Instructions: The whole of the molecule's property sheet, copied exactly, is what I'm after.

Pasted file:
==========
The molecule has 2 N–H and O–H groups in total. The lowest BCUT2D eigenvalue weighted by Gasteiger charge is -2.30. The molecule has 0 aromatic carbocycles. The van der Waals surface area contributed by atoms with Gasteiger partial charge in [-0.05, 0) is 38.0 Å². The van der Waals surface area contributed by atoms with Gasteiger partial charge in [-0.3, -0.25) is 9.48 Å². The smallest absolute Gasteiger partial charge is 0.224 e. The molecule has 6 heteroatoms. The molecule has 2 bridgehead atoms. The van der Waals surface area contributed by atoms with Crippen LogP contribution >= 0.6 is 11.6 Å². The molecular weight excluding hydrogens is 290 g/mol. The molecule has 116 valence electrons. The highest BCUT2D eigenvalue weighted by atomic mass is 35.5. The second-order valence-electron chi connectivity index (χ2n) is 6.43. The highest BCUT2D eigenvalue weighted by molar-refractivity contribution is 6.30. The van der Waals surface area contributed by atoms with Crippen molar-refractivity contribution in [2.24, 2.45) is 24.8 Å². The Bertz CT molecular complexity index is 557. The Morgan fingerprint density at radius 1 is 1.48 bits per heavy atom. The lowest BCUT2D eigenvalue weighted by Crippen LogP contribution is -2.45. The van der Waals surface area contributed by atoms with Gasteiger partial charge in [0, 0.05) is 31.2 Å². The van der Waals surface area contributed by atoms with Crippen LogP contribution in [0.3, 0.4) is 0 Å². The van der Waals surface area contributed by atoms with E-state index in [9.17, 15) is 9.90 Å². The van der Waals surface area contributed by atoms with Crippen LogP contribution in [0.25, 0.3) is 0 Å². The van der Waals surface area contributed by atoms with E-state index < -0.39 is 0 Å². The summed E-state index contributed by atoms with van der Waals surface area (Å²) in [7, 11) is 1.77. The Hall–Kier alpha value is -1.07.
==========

The molecule has 2 N–H and O–H groups in total. The lowest BCUT2D eigenvalue weighted by Gasteiger charge is -2.30. The molecule has 0 aromatic carbocycles. The van der Waals surface area contributed by atoms with Gasteiger partial charge in [-0.05, 0) is 38.0 Å². The van der Waals surface area contributed by atoms with Gasteiger partial charge in [-0.3, -0.25) is 9.48 Å². The smallest absolute Gasteiger partial charge is 0.224 e. The molecule has 6 heteroatoms. The molecule has 2 bridgehead atoms. The van der Waals surface area contributed by atoms with Crippen LogP contribution >= 0.6 is 11.6 Å². The molecular weight excluding hydrogens is 290 g/mol. The molecule has 116 valence electrons. The highest BCUT2D eigenvalue weighted by atomic mass is 35.5. The second-order valence-electron chi connectivity index (χ2n) is 6.43. The highest BCUT2D eigenvalue weighted by molar-refractivity contribution is 6.30. The van der Waals surface area contributed by atoms with Crippen molar-refractivity contribution in [2.24, 2.45) is 24.8 Å². The Bertz CT molecular complexity index is 557. The Morgan fingerprint density at radius 1 is 1.48 bits per heavy atom. The lowest BCUT2D eigenvalue weighted by Crippen LogP contribution is -2.45. The van der Waals surface area contributed by atoms with Gasteiger partial charge in [0, 0.05) is 31.2 Å². The van der Waals surface area contributed by atoms with Crippen LogP contribution in [0.3, 0.4) is 0 Å². The van der Waals surface area contributed by atoms with E-state index in [9.17, 15) is 9.90 Å². The van der Waals surface area contributed by atoms with Crippen LogP contribution in [0.25, 0.3) is 0 Å². The van der Waals surface area contributed by atoms with E-state index < -0.39 is 0 Å². The summed E-state index contributed by atoms with van der Waals surface area (Å²) in [7, 11) is 1.77. The Hall–Kier alpha value is -1.07.